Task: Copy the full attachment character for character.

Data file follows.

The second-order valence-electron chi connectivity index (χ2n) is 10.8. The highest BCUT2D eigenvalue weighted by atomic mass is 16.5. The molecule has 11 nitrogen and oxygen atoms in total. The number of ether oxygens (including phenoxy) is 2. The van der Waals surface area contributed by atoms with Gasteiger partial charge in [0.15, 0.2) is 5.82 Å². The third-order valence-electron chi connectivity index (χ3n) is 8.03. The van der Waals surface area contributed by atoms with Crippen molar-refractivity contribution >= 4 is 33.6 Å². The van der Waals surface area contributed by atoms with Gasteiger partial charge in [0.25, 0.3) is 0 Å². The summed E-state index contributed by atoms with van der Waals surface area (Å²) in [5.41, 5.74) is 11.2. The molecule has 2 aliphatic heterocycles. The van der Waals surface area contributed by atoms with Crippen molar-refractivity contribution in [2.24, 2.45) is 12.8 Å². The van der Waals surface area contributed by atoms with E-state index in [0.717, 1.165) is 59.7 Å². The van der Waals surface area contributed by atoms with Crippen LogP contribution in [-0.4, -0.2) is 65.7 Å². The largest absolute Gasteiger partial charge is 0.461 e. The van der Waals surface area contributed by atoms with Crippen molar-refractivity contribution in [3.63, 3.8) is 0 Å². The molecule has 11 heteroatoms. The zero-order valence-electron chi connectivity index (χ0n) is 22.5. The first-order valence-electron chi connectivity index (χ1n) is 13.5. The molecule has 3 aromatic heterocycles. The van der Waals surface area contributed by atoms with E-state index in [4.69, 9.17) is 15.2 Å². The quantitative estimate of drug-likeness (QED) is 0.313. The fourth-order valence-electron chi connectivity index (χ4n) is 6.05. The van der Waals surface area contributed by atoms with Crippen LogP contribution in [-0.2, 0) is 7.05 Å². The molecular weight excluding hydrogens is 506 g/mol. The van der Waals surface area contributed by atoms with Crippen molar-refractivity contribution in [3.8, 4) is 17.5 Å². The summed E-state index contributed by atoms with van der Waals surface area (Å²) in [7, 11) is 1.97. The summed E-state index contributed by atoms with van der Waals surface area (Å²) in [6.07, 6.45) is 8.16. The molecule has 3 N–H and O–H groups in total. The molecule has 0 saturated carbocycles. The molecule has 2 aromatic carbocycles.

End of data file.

The second-order valence-electron chi connectivity index (χ2n) is 10.8. The highest BCUT2D eigenvalue weighted by atomic mass is 16.5. The molecule has 11 nitrogen and oxygen atoms in total. The number of ether oxygens (including phenoxy) is 2. The van der Waals surface area contributed by atoms with Gasteiger partial charge in [0.15, 0.2) is 5.82 Å². The third-order valence-electron chi connectivity index (χ3n) is 8.03. The van der Waals surface area contributed by atoms with Crippen molar-refractivity contribution >= 4 is 33.6 Å². The van der Waals surface area contributed by atoms with Gasteiger partial charge in [0.25, 0.3) is 0 Å². The summed E-state index contributed by atoms with van der Waals surface area (Å²) in [5.41, 5.74) is 11.2. The molecule has 2 aliphatic heterocycles. The van der Waals surface area contributed by atoms with Crippen molar-refractivity contribution in [2.24, 2.45) is 12.8 Å². The van der Waals surface area contributed by atoms with E-state index in [0.717, 1.165) is 59.7 Å². The van der Waals surface area contributed by atoms with Crippen LogP contribution in [-0.4, -0.2) is 65.7 Å². The largest absolute Gasteiger partial charge is 0.461 e. The van der Waals surface area contributed by atoms with Crippen molar-refractivity contribution in [3.63, 3.8) is 0 Å². The molecule has 11 heteroatoms. The zero-order valence-electron chi connectivity index (χ0n) is 22.5. The first-order valence-electron chi connectivity index (χ1n) is 13.5. The molecule has 3 aromatic heterocycles. The van der Waals surface area contributed by atoms with E-state index in [4.69, 9.17) is 15.2 Å². The quantitative estimate of drug-likeness (QED) is 0.313. The fourth-order valence-electron chi connectivity index (χ4n) is 6.05. The van der Waals surface area contributed by atoms with Crippen LogP contribution in [-0.2, 0) is 7.05 Å². The molecular weight excluding hydrogens is 506 g/mol. The van der Waals surface area contributed by atoms with Crippen molar-refractivity contribution in [3.8, 4) is 17.5 Å². The summed E-state index contributed by atoms with van der Waals surface area (Å²) in [7, 11) is 1.97. The summed E-state index contributed by atoms with van der Waals surface area (Å²) in [6.07, 6.45) is 8.16. The molecule has 3 N–H and O–H groups in total. The molecule has 0 saturated carbocycles. The molecule has 2 aromatic carbocycles.